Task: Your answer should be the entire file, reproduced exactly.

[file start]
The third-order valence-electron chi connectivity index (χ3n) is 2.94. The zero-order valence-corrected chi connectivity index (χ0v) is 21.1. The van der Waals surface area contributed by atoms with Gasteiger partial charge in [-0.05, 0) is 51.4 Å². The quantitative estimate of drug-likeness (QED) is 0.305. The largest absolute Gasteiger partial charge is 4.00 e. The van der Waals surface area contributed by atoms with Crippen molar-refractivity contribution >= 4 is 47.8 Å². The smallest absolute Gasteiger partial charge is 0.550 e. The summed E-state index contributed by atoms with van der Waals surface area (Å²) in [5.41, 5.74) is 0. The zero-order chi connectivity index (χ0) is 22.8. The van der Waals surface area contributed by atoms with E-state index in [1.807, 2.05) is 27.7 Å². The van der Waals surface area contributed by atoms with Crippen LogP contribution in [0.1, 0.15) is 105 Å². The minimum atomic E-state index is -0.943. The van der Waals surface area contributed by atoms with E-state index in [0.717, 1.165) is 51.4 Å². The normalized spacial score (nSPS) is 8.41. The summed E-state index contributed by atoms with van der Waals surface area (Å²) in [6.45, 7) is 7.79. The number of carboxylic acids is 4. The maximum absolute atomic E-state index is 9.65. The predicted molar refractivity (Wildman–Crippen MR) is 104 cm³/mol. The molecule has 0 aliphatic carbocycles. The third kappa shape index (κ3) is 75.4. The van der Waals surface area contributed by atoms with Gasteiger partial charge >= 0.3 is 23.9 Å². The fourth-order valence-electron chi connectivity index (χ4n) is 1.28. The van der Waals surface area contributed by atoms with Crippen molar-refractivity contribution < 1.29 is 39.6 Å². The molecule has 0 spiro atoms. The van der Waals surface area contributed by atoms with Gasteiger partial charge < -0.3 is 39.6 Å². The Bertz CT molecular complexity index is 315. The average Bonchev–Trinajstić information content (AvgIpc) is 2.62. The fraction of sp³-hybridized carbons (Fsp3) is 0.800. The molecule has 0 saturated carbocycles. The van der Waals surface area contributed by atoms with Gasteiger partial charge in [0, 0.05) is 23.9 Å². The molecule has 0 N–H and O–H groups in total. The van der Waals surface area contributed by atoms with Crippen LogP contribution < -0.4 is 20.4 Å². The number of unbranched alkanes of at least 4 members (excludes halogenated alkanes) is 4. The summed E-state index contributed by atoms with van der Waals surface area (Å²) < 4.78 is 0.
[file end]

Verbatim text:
The third-order valence-electron chi connectivity index (χ3n) is 2.94. The zero-order valence-corrected chi connectivity index (χ0v) is 21.1. The van der Waals surface area contributed by atoms with Gasteiger partial charge in [-0.05, 0) is 51.4 Å². The quantitative estimate of drug-likeness (QED) is 0.305. The largest absolute Gasteiger partial charge is 4.00 e. The van der Waals surface area contributed by atoms with Crippen molar-refractivity contribution >= 4 is 47.8 Å². The smallest absolute Gasteiger partial charge is 0.550 e. The summed E-state index contributed by atoms with van der Waals surface area (Å²) in [5.41, 5.74) is 0. The zero-order chi connectivity index (χ0) is 22.8. The van der Waals surface area contributed by atoms with E-state index in [1.807, 2.05) is 27.7 Å². The van der Waals surface area contributed by atoms with Crippen LogP contribution in [0.1, 0.15) is 105 Å². The minimum atomic E-state index is -0.943. The van der Waals surface area contributed by atoms with E-state index in [0.717, 1.165) is 51.4 Å². The normalized spacial score (nSPS) is 8.41. The summed E-state index contributed by atoms with van der Waals surface area (Å²) in [6.45, 7) is 7.79. The number of carboxylic acids is 4. The maximum absolute atomic E-state index is 9.65. The predicted molar refractivity (Wildman–Crippen MR) is 104 cm³/mol. The molecule has 0 aliphatic carbocycles. The third kappa shape index (κ3) is 75.4. The van der Waals surface area contributed by atoms with Gasteiger partial charge >= 0.3 is 23.9 Å². The fourth-order valence-electron chi connectivity index (χ4n) is 1.28. The van der Waals surface area contributed by atoms with Crippen molar-refractivity contribution < 1.29 is 39.6 Å². The molecule has 0 spiro atoms. The van der Waals surface area contributed by atoms with Gasteiger partial charge < -0.3 is 39.6 Å². The Bertz CT molecular complexity index is 315. The average Bonchev–Trinajstić information content (AvgIpc) is 2.62. The fraction of sp³-hybridized carbons (Fsp3) is 0.800. The molecule has 0 saturated carbocycles. The van der Waals surface area contributed by atoms with Gasteiger partial charge in [0, 0.05) is 23.9 Å². The molecule has 0 N–H and O–H groups in total. The van der Waals surface area contributed by atoms with Crippen LogP contribution < -0.4 is 20.4 Å². The number of unbranched alkanes of at least 4 members (excludes halogenated alkanes) is 4. The summed E-state index contributed by atoms with van der Waals surface area (Å²) < 4.78 is 0.